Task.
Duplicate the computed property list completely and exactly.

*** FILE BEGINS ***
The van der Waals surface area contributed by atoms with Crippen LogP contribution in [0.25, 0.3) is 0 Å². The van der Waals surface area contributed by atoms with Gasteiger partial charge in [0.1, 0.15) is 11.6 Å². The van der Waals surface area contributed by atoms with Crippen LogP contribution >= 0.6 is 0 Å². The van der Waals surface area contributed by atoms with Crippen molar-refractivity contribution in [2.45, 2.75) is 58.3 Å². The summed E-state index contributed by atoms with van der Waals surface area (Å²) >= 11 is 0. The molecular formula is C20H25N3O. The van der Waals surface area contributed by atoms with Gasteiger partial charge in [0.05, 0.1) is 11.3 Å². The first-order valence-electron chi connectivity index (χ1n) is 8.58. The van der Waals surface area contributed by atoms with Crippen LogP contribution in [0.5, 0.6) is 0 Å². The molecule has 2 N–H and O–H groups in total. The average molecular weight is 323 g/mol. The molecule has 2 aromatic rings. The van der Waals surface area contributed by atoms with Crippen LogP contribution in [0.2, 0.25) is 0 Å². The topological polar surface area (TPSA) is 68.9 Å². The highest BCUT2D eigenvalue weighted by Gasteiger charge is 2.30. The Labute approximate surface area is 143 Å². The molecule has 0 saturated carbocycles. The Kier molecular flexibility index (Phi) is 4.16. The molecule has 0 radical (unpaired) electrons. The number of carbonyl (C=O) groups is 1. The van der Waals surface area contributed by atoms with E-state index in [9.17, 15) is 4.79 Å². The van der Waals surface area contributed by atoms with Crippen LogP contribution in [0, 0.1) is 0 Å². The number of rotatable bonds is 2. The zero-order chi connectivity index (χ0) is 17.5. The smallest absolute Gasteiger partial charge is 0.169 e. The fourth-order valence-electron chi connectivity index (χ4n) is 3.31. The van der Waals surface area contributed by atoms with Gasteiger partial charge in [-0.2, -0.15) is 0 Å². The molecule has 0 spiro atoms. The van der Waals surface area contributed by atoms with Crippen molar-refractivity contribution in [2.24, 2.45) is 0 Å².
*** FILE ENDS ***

The van der Waals surface area contributed by atoms with Crippen LogP contribution in [0.25, 0.3) is 0 Å². The van der Waals surface area contributed by atoms with Gasteiger partial charge in [0.1, 0.15) is 11.6 Å². The van der Waals surface area contributed by atoms with Crippen LogP contribution >= 0.6 is 0 Å². The van der Waals surface area contributed by atoms with Crippen molar-refractivity contribution in [2.45, 2.75) is 58.3 Å². The summed E-state index contributed by atoms with van der Waals surface area (Å²) >= 11 is 0. The molecular formula is C20H25N3O. The van der Waals surface area contributed by atoms with Gasteiger partial charge in [0.05, 0.1) is 11.3 Å². The first-order valence-electron chi connectivity index (χ1n) is 8.58. The van der Waals surface area contributed by atoms with Crippen LogP contribution in [0.5, 0.6) is 0 Å². The molecule has 2 N–H and O–H groups in total. The average molecular weight is 323 g/mol. The molecule has 2 aromatic rings. The van der Waals surface area contributed by atoms with Crippen LogP contribution in [0.2, 0.25) is 0 Å². The topological polar surface area (TPSA) is 68.9 Å². The highest BCUT2D eigenvalue weighted by Gasteiger charge is 2.30. The Labute approximate surface area is 143 Å². The molecule has 0 saturated carbocycles. The Kier molecular flexibility index (Phi) is 4.16. The molecule has 0 radical (unpaired) electrons. The number of carbonyl (C=O) groups is 1. The van der Waals surface area contributed by atoms with E-state index in [9.17, 15) is 4.79 Å². The van der Waals surface area contributed by atoms with Crippen LogP contribution in [0, 0.1) is 0 Å². The number of rotatable bonds is 2. The zero-order chi connectivity index (χ0) is 17.5. The smallest absolute Gasteiger partial charge is 0.169 e. The fourth-order valence-electron chi connectivity index (χ4n) is 3.31. The van der Waals surface area contributed by atoms with Gasteiger partial charge in [-0.2, -0.15) is 0 Å². The molecule has 0 spiro atoms. The van der Waals surface area contributed by atoms with Crippen molar-refractivity contribution in [2.24, 2.45) is 0 Å².